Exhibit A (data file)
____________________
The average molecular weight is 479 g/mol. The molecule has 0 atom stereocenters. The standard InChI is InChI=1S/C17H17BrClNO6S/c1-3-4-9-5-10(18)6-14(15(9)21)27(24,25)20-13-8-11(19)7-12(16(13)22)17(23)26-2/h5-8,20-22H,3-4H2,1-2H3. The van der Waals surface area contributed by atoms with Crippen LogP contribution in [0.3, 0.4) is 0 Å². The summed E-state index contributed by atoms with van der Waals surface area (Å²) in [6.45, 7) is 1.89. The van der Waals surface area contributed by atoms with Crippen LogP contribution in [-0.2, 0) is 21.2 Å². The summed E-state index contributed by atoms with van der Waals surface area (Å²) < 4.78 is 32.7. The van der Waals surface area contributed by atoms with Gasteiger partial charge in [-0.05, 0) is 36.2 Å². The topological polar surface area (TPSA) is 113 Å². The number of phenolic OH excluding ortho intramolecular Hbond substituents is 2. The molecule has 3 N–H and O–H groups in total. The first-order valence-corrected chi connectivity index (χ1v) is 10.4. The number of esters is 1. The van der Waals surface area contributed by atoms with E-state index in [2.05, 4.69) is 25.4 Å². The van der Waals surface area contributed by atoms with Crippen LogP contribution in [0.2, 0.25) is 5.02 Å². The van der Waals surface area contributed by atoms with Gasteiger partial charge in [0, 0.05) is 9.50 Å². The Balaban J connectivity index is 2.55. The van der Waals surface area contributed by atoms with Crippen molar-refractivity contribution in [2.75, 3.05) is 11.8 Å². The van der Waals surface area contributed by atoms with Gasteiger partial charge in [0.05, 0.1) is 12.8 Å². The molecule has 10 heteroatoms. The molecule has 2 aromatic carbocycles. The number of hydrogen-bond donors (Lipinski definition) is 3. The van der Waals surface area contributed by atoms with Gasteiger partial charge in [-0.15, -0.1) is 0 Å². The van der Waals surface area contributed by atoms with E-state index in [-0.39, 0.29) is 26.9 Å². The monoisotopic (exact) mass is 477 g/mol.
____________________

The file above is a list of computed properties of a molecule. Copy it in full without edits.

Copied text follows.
The average molecular weight is 479 g/mol. The molecule has 0 atom stereocenters. The standard InChI is InChI=1S/C17H17BrClNO6S/c1-3-4-9-5-10(18)6-14(15(9)21)27(24,25)20-13-8-11(19)7-12(16(13)22)17(23)26-2/h5-8,20-22H,3-4H2,1-2H3. The van der Waals surface area contributed by atoms with Crippen LogP contribution in [0.3, 0.4) is 0 Å². The summed E-state index contributed by atoms with van der Waals surface area (Å²) in [6.45, 7) is 1.89. The van der Waals surface area contributed by atoms with Crippen LogP contribution in [-0.2, 0) is 21.2 Å². The summed E-state index contributed by atoms with van der Waals surface area (Å²) < 4.78 is 32.7. The van der Waals surface area contributed by atoms with Gasteiger partial charge in [-0.05, 0) is 36.2 Å². The topological polar surface area (TPSA) is 113 Å². The number of phenolic OH excluding ortho intramolecular Hbond substituents is 2. The molecule has 3 N–H and O–H groups in total. The first-order valence-corrected chi connectivity index (χ1v) is 10.4. The number of esters is 1. The van der Waals surface area contributed by atoms with E-state index in [2.05, 4.69) is 25.4 Å². The van der Waals surface area contributed by atoms with Crippen LogP contribution in [0.2, 0.25) is 5.02 Å². The van der Waals surface area contributed by atoms with Gasteiger partial charge in [0, 0.05) is 9.50 Å². The Balaban J connectivity index is 2.55. The van der Waals surface area contributed by atoms with Crippen molar-refractivity contribution in [2.75, 3.05) is 11.8 Å². The van der Waals surface area contributed by atoms with Gasteiger partial charge in [0.05, 0.1) is 12.8 Å². The molecule has 10 heteroatoms. The molecule has 2 aromatic carbocycles. The number of hydrogen-bond donors (Lipinski definition) is 3. The van der Waals surface area contributed by atoms with Gasteiger partial charge in [-0.15, -0.1) is 0 Å². The van der Waals surface area contributed by atoms with E-state index in [-0.39, 0.29) is 26.9 Å². The monoisotopic (exact) mass is 477 g/mol.